As a result, technologically implemented copyright—protection and copyright—management schemes are coming online, and the government has already taken steps to prohibit the circumvention of such schemes. This has created a landscape in which the traditional exercise of one’s rights to “fair use” of another’s work under the Copyright Act may become meaningless. The fact that one technically has a right to engage in fair use is of no help when one cannot engage in any unauthorized copying. Complicating this development, Lessig believes, is the oncoming implementation of an ID infrastructure on the Internet, which may make it impossible for individuals to engage in anonymous reading.
This bears some explaining. Consider that if you buy a book in a bookstore with cash, or if you read it in the library, nobody knows what you’re buying and reading. By contrast, a code-based licensing scheme in which you identify yourself online in order to obtain or view a copy of a copyrighted work may undercut your anonymity, especially if there’s an Internet I.D. Infrastructure already in place. The technology changes are “private” ones—they do not involve anything we’d call “state action” and thus do not raise what we normally would call a constitutional problem—but they affect public values just as deeply as traditional constitutional problems do.
A similar argument can be made about how the Internet alters our privacy rights and expectations. Because the Internet both makes our backgrounds more “searchable” and our current behavior more monitorable, Lessig reasons, the privacy protections in our Bill of Rights may become meaningless. Once again, when the searching and monitoring is done by someone other than the government, it means that the “state action” trigger for invoking the Bill of Rights is wholly absent.
What’s more, such searching and monitoring, whether done by the government or otherwise, may be invisible to the person being investigated. You will have lost your right to any meaningful privacy and you will not even know it is gone until it is too late. Lessig’s analysis of the problem here is convincing, even though his proposed solution, a “property regime” for personal data that would replace today’s “liability regime,” is deeply problematic. This is partly because it would transmute invasions of privacy into property crimes—aren’t the jails full enough without adding gossips to the inmates—and partly because the distinction he draws between property regimes and liability regimes as to which benefits the individual more is (in my view) illusory in practical terms.
Perhaps Lessig’s most controversial position with regard to the threat of private action to public values is the one he has explored previously in a number of articles for law reviews and popular publications—the argument that some version of the Communications Decency Act—perhaps one that required minors to identify themselves as such so as to be blocked from certain kinds of content—is less dangerous to freedom of speech than is the private use of technologies that filter content. It is important to understand that Lessig is not actually calling for a new CDA here, although that nuance might escape some legislators.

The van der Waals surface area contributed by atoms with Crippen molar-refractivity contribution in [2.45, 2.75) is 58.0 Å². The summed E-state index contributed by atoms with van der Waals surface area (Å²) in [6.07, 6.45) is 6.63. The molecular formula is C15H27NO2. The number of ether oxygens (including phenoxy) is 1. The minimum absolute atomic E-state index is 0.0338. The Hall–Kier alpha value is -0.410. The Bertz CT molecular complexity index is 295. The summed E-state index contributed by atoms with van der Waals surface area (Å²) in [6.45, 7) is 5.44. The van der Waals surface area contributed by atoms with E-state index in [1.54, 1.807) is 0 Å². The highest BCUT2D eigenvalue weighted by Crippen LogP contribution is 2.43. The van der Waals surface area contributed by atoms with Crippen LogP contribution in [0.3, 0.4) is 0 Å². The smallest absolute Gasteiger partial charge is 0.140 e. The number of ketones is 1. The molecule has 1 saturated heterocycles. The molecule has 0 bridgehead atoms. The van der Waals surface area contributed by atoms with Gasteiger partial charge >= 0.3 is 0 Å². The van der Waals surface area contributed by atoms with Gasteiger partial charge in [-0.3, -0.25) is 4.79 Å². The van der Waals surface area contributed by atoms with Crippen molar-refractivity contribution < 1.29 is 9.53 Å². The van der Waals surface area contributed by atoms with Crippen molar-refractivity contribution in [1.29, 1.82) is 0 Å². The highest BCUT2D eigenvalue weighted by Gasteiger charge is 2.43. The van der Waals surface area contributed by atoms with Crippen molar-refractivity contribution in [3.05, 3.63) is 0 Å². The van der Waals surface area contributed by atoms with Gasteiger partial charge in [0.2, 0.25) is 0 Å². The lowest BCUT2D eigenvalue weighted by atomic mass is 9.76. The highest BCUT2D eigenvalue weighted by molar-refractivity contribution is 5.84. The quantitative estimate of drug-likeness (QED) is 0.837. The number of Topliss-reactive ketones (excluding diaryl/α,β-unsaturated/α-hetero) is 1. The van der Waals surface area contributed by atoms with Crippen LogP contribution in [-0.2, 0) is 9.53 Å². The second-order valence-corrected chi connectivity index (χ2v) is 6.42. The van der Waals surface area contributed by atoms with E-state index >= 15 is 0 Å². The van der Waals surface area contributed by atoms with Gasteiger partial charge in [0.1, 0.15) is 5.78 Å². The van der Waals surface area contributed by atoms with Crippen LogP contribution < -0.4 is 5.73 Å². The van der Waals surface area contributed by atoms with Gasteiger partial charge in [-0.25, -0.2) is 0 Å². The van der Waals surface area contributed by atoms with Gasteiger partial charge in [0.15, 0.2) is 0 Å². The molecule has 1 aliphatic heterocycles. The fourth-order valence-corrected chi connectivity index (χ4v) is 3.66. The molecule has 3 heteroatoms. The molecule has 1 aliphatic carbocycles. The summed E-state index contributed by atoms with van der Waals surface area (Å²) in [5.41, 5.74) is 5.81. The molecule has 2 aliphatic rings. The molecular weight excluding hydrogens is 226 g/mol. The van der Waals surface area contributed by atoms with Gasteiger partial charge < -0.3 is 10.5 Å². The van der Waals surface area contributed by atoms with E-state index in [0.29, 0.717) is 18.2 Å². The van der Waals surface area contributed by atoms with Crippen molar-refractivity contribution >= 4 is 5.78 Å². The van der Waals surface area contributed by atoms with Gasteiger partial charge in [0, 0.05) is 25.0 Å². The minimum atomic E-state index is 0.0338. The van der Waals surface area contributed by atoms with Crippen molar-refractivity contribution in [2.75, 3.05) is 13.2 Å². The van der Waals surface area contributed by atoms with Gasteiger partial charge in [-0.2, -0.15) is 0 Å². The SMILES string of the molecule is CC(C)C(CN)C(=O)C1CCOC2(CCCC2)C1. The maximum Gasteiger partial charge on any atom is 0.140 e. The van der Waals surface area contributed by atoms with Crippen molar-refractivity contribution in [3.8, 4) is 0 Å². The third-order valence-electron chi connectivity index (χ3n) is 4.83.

Lessig interprets such a version of the CDA, and the architecture that might be created by it, as a kind of “zoning,” which he sees as preferable to private, non-legislated filtering because, he says, zoning “builds into itself a system for its limitation. A site cannot block someone from the site without that individual knowing it.” By contrast, he says, a filtering regime such as (now widely regarded as moribund) Platform for Internet Content Selection enables all sorts of censorship schemes, not just nominally child-protecting ones. PICS, because it can scale to function at the server or even network level, can be used by a government to block, say, troubling political content. And because PICS support can be integrated into the architecture of the Internet, it could be used to create compelling private incentives for people to label their Internet content. Worse, he says, such blocking would be invisible to individuals.
Lessig’s Arguments Hard to Harmonize
There are many problems with Lessig’s analysis here, and while it would take more space than I have here to discuss them in depth, I can at least indicate what some of the problems are. First of all, it’s not at all clear that one could not create a “zoning” solution that kept the zoning-excluded users from knowing—directly at least—that they have been excluded. Second, if a zoning scheme works to exclude users identified as kids, is there any reason to think it would not work equally well in excluding users identified as Iranians or Japanese or Americans? Don’t forget that incipient I.D. architecture, after all.